A Venezuelan Gang Crosses Biden's Open Border
The Tren de Aragua rose to power in Nicolas Maduro’s anarchotyranny. Now they’re in Florida.
Last week, El American broke the news that members of the Tren de Aragua, the largest criminal organization in Venezuela (after the government), had crossed the southern border and were living in Orlando, Florida. The news came a week after Breitbart had claimed that Venezuelan criminals were crossing the border to live in the U.S.—more than likely continuing their criminal enterprises.
The source told El American that the criminals were living in Bogotá, Colombia, and were able to change their identity by bribing Venezuelan officials. They traveled by land to Mexico’s northern border and crossed to the U.S., then established themselves in Orlando, where one of the members bought a car and applied for a Florida license plate with his new identity. The source believed that the crossing was not organized by the Maduro regime, but an isolated act of corruption.
The Tren de Aragua was born from a union in Aragua state, west of Caracas. The union represented the workers of the construction of a railroad (hence the name, Aragua’s Train) that would have passed through the state of Aragua. The project was never finished, the money disappeared, and no one knew what happened---a common occurrence in Chavez’s Venezuela.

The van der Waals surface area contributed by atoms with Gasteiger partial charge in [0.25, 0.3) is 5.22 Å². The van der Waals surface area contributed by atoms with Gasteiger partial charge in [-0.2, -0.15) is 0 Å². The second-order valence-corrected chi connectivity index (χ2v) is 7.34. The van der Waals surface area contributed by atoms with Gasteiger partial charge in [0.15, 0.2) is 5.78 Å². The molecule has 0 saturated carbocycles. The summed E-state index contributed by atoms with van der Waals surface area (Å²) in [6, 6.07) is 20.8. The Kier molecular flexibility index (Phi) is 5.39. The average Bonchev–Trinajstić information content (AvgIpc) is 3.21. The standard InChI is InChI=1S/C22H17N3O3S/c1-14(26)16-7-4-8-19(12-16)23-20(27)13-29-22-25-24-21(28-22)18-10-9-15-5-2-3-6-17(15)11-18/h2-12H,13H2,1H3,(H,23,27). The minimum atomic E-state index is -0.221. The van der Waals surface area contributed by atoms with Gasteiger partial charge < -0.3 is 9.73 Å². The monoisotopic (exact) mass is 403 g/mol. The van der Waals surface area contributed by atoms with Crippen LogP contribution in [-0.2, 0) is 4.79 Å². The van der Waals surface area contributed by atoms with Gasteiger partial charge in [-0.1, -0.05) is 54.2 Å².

The workers started with typical shady union deals, charging for the allocation of workers and extorting contractors. Some of its members were sentenced for their crimes and sent to the Tocorón prison, one of the largest and most dangerous prisons in Venezuela. There, they got in touch with the now-leader of the gang, Héctor Rusthenford Guerrero Flores, better known as “Niño Guerrero,” who was serving a sentence for killing a policeman and started expanding their operations.
First, from the prison, they gained control of the nearby San Vicente neighborhood. San Vicente is a large neighborhood with over 28,000 people. Every parcel is controlled by two or more of Guerrero’s lieutenants who keep the area in order: no minors on the streets after 11 p.m., no muggings within San Vicente, and not a soul can mention the activities of the Tren de Aragua.
Then, they started leading all kinds of criminal operations from the prison: extortion, drug trafficking, hit jobs, kidnappings, and human trafficking. Then, the gang started expanding to other parts of the country. They started controlling drug trafficking routes from Sucre, a state in the northeastern part of the country that allows easy access to the Caribbean. Then they began taking part in illegal mining operations in southeast Venezuela, near the border with Brazil.
Conducting criminal operations from prison is nothing new; it happens in the U.S. and almost everywhere. But the sheer scale of the Tren de Aragua’s operations is almost unparalleled. Depending on the source, they have between 2,000 and 7,000 members, and their operations span almost half the states of Venezuela, and Colombia, Brazil, Ecuador, Peru, Chile, Panama, Costa Rica—and, now, the United States.
How were they able to expand so quickly from a prison? The answer is very simple and, at the same time, very complex.
It is very simple because in Venezuela it is easy to point the finger at the government when something bad happens. Nine out of 10 times, you’d be right to blame them. But the power dynamic that enabled Tren de Aragua to scale their operations up to the point of having members in the U.S. is much more complex.